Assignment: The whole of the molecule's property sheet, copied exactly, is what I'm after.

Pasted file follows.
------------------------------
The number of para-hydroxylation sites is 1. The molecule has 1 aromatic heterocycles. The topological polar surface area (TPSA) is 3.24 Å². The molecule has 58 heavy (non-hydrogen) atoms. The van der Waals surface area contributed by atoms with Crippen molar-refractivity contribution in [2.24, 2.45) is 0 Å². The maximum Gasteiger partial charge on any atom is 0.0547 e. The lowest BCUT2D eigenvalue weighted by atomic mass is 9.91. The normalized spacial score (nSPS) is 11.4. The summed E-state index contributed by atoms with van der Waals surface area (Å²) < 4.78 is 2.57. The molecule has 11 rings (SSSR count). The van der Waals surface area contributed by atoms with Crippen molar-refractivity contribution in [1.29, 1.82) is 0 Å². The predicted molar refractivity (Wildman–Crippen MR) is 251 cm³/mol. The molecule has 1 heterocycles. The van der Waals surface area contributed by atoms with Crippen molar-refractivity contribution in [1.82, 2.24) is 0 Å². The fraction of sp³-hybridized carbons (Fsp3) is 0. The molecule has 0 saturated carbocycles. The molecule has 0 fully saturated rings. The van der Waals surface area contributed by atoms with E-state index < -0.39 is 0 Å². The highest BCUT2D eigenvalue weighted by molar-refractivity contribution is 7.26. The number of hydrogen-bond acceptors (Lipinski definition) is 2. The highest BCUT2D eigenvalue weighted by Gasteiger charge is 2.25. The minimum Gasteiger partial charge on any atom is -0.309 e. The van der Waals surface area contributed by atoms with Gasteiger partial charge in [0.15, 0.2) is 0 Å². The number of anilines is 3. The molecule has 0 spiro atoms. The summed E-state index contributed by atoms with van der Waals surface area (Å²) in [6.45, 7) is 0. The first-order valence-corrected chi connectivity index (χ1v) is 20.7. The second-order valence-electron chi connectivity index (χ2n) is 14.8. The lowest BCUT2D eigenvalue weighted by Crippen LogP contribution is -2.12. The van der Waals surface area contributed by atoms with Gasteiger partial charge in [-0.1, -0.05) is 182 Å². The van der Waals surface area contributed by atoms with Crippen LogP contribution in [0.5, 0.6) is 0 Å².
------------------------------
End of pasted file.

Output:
The number of para-hydroxylation sites is 1. The molecule has 1 aromatic heterocycles. The topological polar surface area (TPSA) is 3.24 Å². The molecule has 58 heavy (non-hydrogen) atoms. The van der Waals surface area contributed by atoms with Crippen molar-refractivity contribution in [2.24, 2.45) is 0 Å². The maximum Gasteiger partial charge on any atom is 0.0547 e. The lowest BCUT2D eigenvalue weighted by atomic mass is 9.91. The normalized spacial score (nSPS) is 11.4. The summed E-state index contributed by atoms with van der Waals surface area (Å²) < 4.78 is 2.57. The molecule has 11 rings (SSSR count). The van der Waals surface area contributed by atoms with Crippen molar-refractivity contribution in [1.29, 1.82) is 0 Å². The predicted molar refractivity (Wildman–Crippen MR) is 251 cm³/mol. The molecule has 1 heterocycles. The van der Waals surface area contributed by atoms with Crippen molar-refractivity contribution in [1.82, 2.24) is 0 Å². The fraction of sp³-hybridized carbons (Fsp3) is 0. The molecule has 0 saturated carbocycles. The molecule has 0 fully saturated rings. The van der Waals surface area contributed by atoms with E-state index < -0.39 is 0 Å². The highest BCUT2D eigenvalue weighted by molar-refractivity contribution is 7.26. The number of hydrogen-bond acceptors (Lipinski definition) is 2. The highest BCUT2D eigenvalue weighted by Gasteiger charge is 2.25. The minimum Gasteiger partial charge on any atom is -0.309 e. The van der Waals surface area contributed by atoms with Gasteiger partial charge in [0.15, 0.2) is 0 Å². The number of anilines is 3. The molecule has 0 spiro atoms. The summed E-state index contributed by atoms with van der Waals surface area (Å²) in [6.45, 7) is 0. The first-order valence-corrected chi connectivity index (χ1v) is 20.7. The second-order valence-electron chi connectivity index (χ2n) is 14.8. The lowest BCUT2D eigenvalue weighted by Crippen LogP contribution is -2.12. The van der Waals surface area contributed by atoms with Gasteiger partial charge in [-0.1, -0.05) is 182 Å². The van der Waals surface area contributed by atoms with Crippen LogP contribution in [0.5, 0.6) is 0 Å².